Success of pilot farms could see them rolled out across New Zealand
The success of a Red Meat Profit Partnership project on 75 pilot farms which could see it expanded to sheep and beef farms across New Zealand. Tony Benny reports.
The Red Meat Profit Partnership brings together six meat processors, MPI and two banks in a seven-year Primary Growth Partnership charged with improving profitability and productivity in the red meat sector.
One RMPP projects involves 75 pilot farms where small groups of farmers are brought together to work on new ideas to improve their bottom line, sometimes bringing in consultants to assist and sometimes roping in high-performing farmers as mentors.
The idea is to find the most effective ways to deliver information to farmers and more importantly how to get them to act on the good ideas rather than just think about them. Research shows they respond best when they see it working on another farm and peer pressure in small group of fellow farmers helps too.
"It builds confidence and you also get a kick up the arse because there's a bit of a work together approach and commitment that we're going to make this change on our farms," says RMPP board chairman Malcolm Bailey.
"When you next meet a month later, they go, 'Bob and Jane, how's yours going?'.
If you say, 'Oh we didn't get started', people say, 'Why not? You're kind of letting the side down'.
"Your results from what you're doing are important because this is part of the whole team validation."
RMPP manager Michael Smith says farmers involved have improved their profitability and he believes there's scope to roll the model out across New Zealand.
"One of the things we have done with farmers is baseline their financial results at the start and at the end of every year for the three years we will grab the financial results as well.
"There's got to be something to measure and there've been some fantastic financial results so far."
"We've pulled a few things that have really worked out of those pilot programmes and there looks like there's something here that we can really roll out across New Zealand while we've got the opportunity to do so within the programme," Smith says.
Just how best to do that is still being worked on and farmers and rural professionals involved were asked for their ideas on that at forum in Christchurch this week. As well as hearing speeches from the leadership, participants were broken into small groups, each with a facilitator to help draw out their ideas to help shape what happens next in the RMPP programme.
"Some of the farmers have been thinking about that for a while now and we're keen to pressure cook it – how do we roll this thing out?" says Smith.
As well as the pilot farm programme, RMPP has a variety of other projects including "Data-linker" which aggregates multiple sources of information so that it can be easily accessed by farmers.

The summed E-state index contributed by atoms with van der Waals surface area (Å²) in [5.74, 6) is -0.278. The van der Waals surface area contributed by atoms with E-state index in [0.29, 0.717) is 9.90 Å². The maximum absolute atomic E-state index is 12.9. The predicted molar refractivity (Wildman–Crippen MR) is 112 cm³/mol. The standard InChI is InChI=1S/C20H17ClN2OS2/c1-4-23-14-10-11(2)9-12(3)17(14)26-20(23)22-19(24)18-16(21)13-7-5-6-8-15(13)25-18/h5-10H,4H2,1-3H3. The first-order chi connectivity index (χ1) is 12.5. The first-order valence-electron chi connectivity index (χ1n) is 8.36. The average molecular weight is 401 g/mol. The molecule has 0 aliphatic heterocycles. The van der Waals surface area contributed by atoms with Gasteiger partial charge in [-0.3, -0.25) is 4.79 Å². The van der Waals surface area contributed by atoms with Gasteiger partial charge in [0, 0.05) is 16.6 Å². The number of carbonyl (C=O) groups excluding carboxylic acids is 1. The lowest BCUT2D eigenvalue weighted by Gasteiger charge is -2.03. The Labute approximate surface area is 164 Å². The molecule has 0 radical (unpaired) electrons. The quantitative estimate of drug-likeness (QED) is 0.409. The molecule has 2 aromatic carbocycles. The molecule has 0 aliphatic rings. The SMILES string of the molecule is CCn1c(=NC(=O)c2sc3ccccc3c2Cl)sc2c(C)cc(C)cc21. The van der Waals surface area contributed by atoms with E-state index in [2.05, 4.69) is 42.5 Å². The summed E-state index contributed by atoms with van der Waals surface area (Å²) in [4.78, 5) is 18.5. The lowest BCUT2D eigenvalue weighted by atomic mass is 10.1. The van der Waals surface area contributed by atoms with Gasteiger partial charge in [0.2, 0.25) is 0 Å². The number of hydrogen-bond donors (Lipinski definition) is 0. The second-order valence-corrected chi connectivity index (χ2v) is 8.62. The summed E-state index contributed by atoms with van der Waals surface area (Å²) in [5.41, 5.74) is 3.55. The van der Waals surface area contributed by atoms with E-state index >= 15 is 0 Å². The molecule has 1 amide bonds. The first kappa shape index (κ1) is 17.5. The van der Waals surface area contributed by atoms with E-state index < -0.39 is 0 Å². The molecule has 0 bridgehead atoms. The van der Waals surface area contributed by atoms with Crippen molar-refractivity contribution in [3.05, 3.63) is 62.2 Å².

"You can manage how that is used but it's powerful and my belief is it's just going to go exponentially and this is all data that farmers can use to refine their farm performance and be more efficient and get better results," says Bailey.
Also in development is an "information hub" to give farmers easy access to the information they need, for example about genetics.
"You can go into this, almost a one-stop-shop for information, find something on genetics and work your way into it so rather than having to read a great big document, there could be a video clip of a scientist talking about how genetics might work across your flock to improve your overall genetic base," Smith says.
Getting access to words of wisdom from farm system experts like well-known scientist Tom Fraser will also be possible.
"We've got a number of three or four minute video clips of him talking about particular aspects of farming systems so he doesn't need to be everywhere at once, we can share him with everyone at the same time.
"Some of our farmers testing it said it's almost like being at a workshop with Tom in the room."
RMPP has also contributed resources to a programme put together by the Agri-Women's Development Trust called "understanding your farm business for women", which has proved a hit.
The course covers bench-marking, understanding farm financials and business planning.
"We've got some interesting video footage of various couples where she's been on this course and he's now getting bombarded with all these questions when he comes back at the end of the day but every single male involved acknowledges that it's been for the absolute benefit of the farming operation," Smith says.
"In fact a lot farmers have said at the end of it, it's like a big weight has come off their shoulders as well, because while she may not be involved in the physical day-to-day activity, she actually understands what's going on and what they're trying to achieve overall."